I snapped an image and another. I was thinking about the light sparring with his glasses. I was a mere 6-10 frames From completing one of the saddest 125th of a seconds in my career. I looked at a life disappearing before my eyes in the guise of this fantastic little man whose 80 some odd years I cherished and adored. Hélion made me realize why I was in this moment. I took him by his hand and walked him to the side of the bed facing the window with his cane by his side.

My camera delivered the moment, death. My camera saw Jean Hélion disappearing into the light and beyond. There was a spell that enveloped the room. It was a moment that mattered. Life was over for him and that had to be my image.

My camera experienced death, the end of a life. He was being transported into the light and disappearing for good, an artists’ life at the end. I went up to him and stroked his shoulders and told him I was done. He whisked a tear from his eyes maybe guessing what I was thinking. He whispered, “but that was so fast, I hope you got what you wanted”.

I left his studio enraptured by my afternoon. I strolled through the “Luxembourg Gardens without noticing a single sound. Thirty-Five years later the shot was the experience I discovered that day. I will never forget photographing death.





Peter Zumthor is No Longer A Ghost

Peter Zumthor

Peter Zumthor

Traveling from Vienna to Zurich was one of many photographic journeys that felt like an immersive journey into a world of architecture. The slow pastoral excursion through varied landscapes: hillsides and mountainous ascents and descents was exhilarating. With options of “Planes,Trains and Automobiles” at my disposal, the pacing I experienced on a train seemingly slowed the the earth’s rotation. My mind felt like the god Mercury racing up the sheer north face of the Eiger. Every image, every thought came hurtling through my brain like asteroids on steroids. Faster, faster and faster the world blurred before my eyes. But I was able to grab hold of the slowed earth rotation and relished my recent days making portraits with the famed architects Wolf Prix on one day and Hans Hollein on another. The generous time they shared with me enabled me to bring a fresh perspective on their architecture and architecture in general. I was given a green light to interpret as I saw fit.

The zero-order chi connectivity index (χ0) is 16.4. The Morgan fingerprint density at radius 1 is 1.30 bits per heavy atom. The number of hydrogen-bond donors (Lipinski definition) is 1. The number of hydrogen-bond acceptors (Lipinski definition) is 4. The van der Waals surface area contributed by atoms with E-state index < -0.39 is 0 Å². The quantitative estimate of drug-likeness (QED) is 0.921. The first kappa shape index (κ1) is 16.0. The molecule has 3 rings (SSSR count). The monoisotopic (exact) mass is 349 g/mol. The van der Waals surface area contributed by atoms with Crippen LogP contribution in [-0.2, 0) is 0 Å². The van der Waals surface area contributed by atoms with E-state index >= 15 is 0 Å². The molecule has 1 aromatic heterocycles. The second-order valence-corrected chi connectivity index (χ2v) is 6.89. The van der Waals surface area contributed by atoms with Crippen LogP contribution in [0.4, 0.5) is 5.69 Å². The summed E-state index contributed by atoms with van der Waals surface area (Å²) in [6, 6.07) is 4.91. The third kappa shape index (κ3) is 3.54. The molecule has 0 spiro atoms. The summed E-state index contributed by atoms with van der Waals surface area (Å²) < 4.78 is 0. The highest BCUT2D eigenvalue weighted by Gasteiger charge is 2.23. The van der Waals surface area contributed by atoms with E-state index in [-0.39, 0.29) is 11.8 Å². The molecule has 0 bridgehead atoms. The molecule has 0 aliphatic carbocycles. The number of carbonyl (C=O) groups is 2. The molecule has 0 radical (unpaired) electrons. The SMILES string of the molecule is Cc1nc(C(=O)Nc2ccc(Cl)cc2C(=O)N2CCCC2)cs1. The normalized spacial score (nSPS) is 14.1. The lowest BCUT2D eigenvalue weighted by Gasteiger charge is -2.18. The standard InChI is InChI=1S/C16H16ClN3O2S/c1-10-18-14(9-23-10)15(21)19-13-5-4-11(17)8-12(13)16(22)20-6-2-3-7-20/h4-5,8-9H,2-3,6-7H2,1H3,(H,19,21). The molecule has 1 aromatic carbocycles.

Initially I had entered Vienna with Graham Greene’s “The Third Man” and Harry Lime as my visual template. When I travel I always use a photography navigational system to guide me through the streets and vistas. It allows me to view through a separate lens until I discover my own. Using Graham Greene to help me see Vienna was amazing. I followed the dark streets and shadows softened by fog. I saw “The Third Man” everywhere. My experience with the two fab architects enabled me to come alive. I was able to see what they felt. Graham Greene, Wolf Prix, Hans Hollein at once was plenty of ammunition to awaken me to what Vienna offers. Eventually I made my own Vienna. Looking back, I love what I was able to conjure with my camera.

Peter Zumthor

Peter Zumthor

Swiftly the Viennese immersion compelled me to realize that one experience does not make a life. It only sharpens your insights and prepares you for tomorrow.

The train was careening past Innsbruck and more Austrian charm. I was under a spell.

With all the bucolic wonderland before me, I was struggling with the vile creature in my intestines I met in the American Bar in Vienna. Bent over like “The” Hunchback... I arrived in Zurich.

I had many difficult moments to find the strength to move forward. Initially my mind was lost in another type of search. Tom Stoppard had me guessing that “Travesties” was everywhere. As in my Viennese apparitions, I was hoping for Lenin and Joyce at every turn, but I was too sick to find them. Zurich could have been a fantastic treasure hunt for my camera. 

Timing and Health prevailed. I had an appointment with a ghost. I was back on the train from Zurich to Haldenstein to meet the man who was famous for his creations for a Zen moment. At this moment, the architect Peter Zumthor was more mythical than real to the general public. There was always a prevailing whisper swirling about. He had designed fabulous projects. The whispers sang, “Did you see? Have you heard? Do you know?”. I understood that if I was to make a success of this mission I had to will myself into better health. My health was not ready for my will.

I traveled by train so I could spend some morning time considering what my camera may do with the ghost. I needed to choreograph the possibilities. Pre-visualizing truly gives a photographer a leg up when visiting new environments.

I arrived in Haldenstein  looking like I had a conversation with death. I was not a pretty picture.

Climbing the hills via taxi to my destination made me think about what I understood to be the extreme privacy for the  mysterious figure. I arrived at his studio. I entered with my equipment. Twenty people looked at me as if an intruder had interrupted their way of life. I explained my purpose. I had a date to photograph Zumthor.

Peter Zumthor

Peter Zumthor

The assistant scurried out and came back with, “Mr Zumthor has no recollection of this appointment”. I stammered loudly, “I am not leaving. I have traveled thousands of miles for this, and I have an appointment”.

My whole body was struck with pain from whatever befell me in Vienna. The master entered the room.

He whispers as if words from an Ewok, “I have decided against having my portrait photographed”. There is no such thing as a stare beyond incredulous. I froze for a few ticks. I then bellowed, “not only have I traveled thousands of miles just for you (I lied a bit), and I saw that you posed for that cheesy picture in Vanity Fair!” Our eyes met. He mannered an apology. “My PR people made me do it.”

With that, he asked me to meet him outside. He was heading back up the hill from his studio, presumably to his home (hopefully not to call the police). He said he would return momentarily.